A feisty four-inch crab impressively managed to keep a pride of man-eating lions at bay after coming claw-to-claw with them in the wild.
The crustacean had unusually come out of its burrow in daylight and was trying to cross a river at the MalaMala Game Reserve in South Africa.
But in a stroke of bad luck, the scuttling crab was spotted by the Kambula pride of lions and lionesses and it sparked their curiosity.
Video footage showed one of the sub-adults taking a look at the freshwater crab, but it went up on its back legs with pincers raised in a bid to intimidate the predators.
A feisty four-inch crab (pictured) impressively managed to keep a pride of man-eating lions at bay after coming claw-to-claw with them at the MalaMala Game Reserve in South Africa
Within a few moments, four other young lions had joined in and surrounded the un-snappy crab in a pincer movement, but it bravely refused to back down.
In the video, the tiny crab carried on retreating to its burrow in the river bank and kept the lions at bay single-clawed until it could escape down its hole to safety.
The young predators, at about three feet tall at the shoulder and 275lbs in weight, should have easily taken out the crab.
But by snapping its claws at their curious soft noses, the wary lions kept a safe distance away from the crustacean, deciding it was safer to avoid the mane event.
Rangers Ruggiero Barreto, 30, and Robyn Sewell, 27, captured the unexpected encounter on video at the MalaMala Private Game Reserve.
The 33,000 acre Big Five reserve is one of the oldest and biggest in South Africa in the Kruger National Park which is full of predators.
The crustacean had unusually come out of its burrow in daylight and was trying to cross a river when it was spotted by the Kambula pride of lions and lionesses and sparked their curiosity
Video footage showed sub-adults peering at the freshwater crab, but it bravely went up on its back legs with pincers raised in an attempt to intimidate the predators
But they didn’t expect a lone crab to take on a pride of lions, telling LatestSightings.com: ‘We left the camp at sun rise with the hope of finding lions and were lucky enough to find a pride at a riverbank.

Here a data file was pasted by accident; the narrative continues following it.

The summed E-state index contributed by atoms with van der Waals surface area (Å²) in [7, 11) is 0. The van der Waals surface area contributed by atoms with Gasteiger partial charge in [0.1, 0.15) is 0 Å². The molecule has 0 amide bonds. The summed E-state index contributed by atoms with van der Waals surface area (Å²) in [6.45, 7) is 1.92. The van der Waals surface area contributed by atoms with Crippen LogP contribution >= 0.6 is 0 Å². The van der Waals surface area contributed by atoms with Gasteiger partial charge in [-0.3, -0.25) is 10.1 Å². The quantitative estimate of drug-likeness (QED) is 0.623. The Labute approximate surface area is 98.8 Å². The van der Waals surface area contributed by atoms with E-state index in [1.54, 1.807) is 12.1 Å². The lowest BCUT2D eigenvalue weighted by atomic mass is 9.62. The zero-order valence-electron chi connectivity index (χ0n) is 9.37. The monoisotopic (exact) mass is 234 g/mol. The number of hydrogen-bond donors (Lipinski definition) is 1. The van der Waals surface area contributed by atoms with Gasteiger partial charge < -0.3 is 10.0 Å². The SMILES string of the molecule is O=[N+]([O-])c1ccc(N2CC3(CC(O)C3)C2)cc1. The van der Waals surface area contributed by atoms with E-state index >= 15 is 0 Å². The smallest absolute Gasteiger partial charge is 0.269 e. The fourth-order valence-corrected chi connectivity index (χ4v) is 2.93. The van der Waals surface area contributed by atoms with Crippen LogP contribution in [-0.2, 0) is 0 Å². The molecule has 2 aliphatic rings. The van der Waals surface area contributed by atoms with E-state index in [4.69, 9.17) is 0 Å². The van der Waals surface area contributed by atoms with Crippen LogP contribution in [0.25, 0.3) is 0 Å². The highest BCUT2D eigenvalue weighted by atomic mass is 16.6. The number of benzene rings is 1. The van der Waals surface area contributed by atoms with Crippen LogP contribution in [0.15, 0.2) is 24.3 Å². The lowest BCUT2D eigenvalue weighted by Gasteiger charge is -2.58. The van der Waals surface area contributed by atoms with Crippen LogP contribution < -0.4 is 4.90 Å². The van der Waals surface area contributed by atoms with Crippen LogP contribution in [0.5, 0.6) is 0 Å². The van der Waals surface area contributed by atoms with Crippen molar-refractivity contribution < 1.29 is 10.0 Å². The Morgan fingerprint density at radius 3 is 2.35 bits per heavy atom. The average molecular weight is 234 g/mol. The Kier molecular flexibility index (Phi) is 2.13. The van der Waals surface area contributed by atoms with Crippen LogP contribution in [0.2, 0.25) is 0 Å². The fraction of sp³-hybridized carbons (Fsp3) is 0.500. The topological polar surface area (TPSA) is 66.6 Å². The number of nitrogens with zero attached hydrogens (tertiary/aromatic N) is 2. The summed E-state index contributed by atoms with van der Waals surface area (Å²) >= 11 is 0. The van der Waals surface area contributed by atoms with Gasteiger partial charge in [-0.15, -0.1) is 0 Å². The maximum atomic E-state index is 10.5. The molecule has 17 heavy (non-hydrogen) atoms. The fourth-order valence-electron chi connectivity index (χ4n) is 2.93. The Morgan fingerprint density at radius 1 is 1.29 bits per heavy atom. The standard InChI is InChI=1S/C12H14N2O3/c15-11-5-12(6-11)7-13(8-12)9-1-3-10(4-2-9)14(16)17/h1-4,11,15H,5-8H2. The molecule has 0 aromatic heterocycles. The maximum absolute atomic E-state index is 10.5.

‘They were sheltering from the wind in the Mlowathi Riverbed and were sleeping so we thought we would drive on and look back a little later.
‘But suddenly we noticed one of the sub-adults get up and start staring at something and at first we thought it was a scorpion but it was a crab.
‘They normally only come out after dark but this one was crossing the river in daylight and it aroused the curiosity of the young lions in the pride.
‘The lions were surprised by the appearance of perhaps something they had not seen before and the first lion went over to investigate what it was.’
The rangers quipped that not many people would have expected the crab to win the unusual face-off and were shocked to see the crustacean make his clever escape.
They added: ‘The crab went up on its back legs and had its claws at the ready.
‘The poor little fella was trying to make it to the riverbank where its burrow was when more lions came over to check it out until there were five of them.
In the video, the tiny crab carried on retreating to its burrow in the river bank keeping the lions at bay single-clawed until it could escape down its hole to safety
Rangers Ruggiero Barreto, 30, and Robyn Sewell, 27, captured the unexpected encounter on video at the 33,000 acre Big Five reserve
‘The crab kept its claws up at the lions as it backed up until it made the bank and disappeared into a burrow and then the young lions lost interest.
‘Not many betting people would have given the crab good odds on making it across the river past a pride of lions but this little fella was up for it.’
The only crab in the world with enough force in its claws to match a lion bite is the coconut crab, which grows to 18 inches and has super-strength pincers.
Marine biologist Shinichiro Oka said: ‘The pinching force of the largest coconut crab is almost equal to the bite force of an adult lion it is so strong.
‘They can generate a force of about 90 times their body weight allowing them to crush something with about six tons of force so close to a lion.’
The bird-eating-behemoths are found on the islands in the Indian and Pacific Ocean and are so strong can smash open coconuts and could lift a 10-year-old child.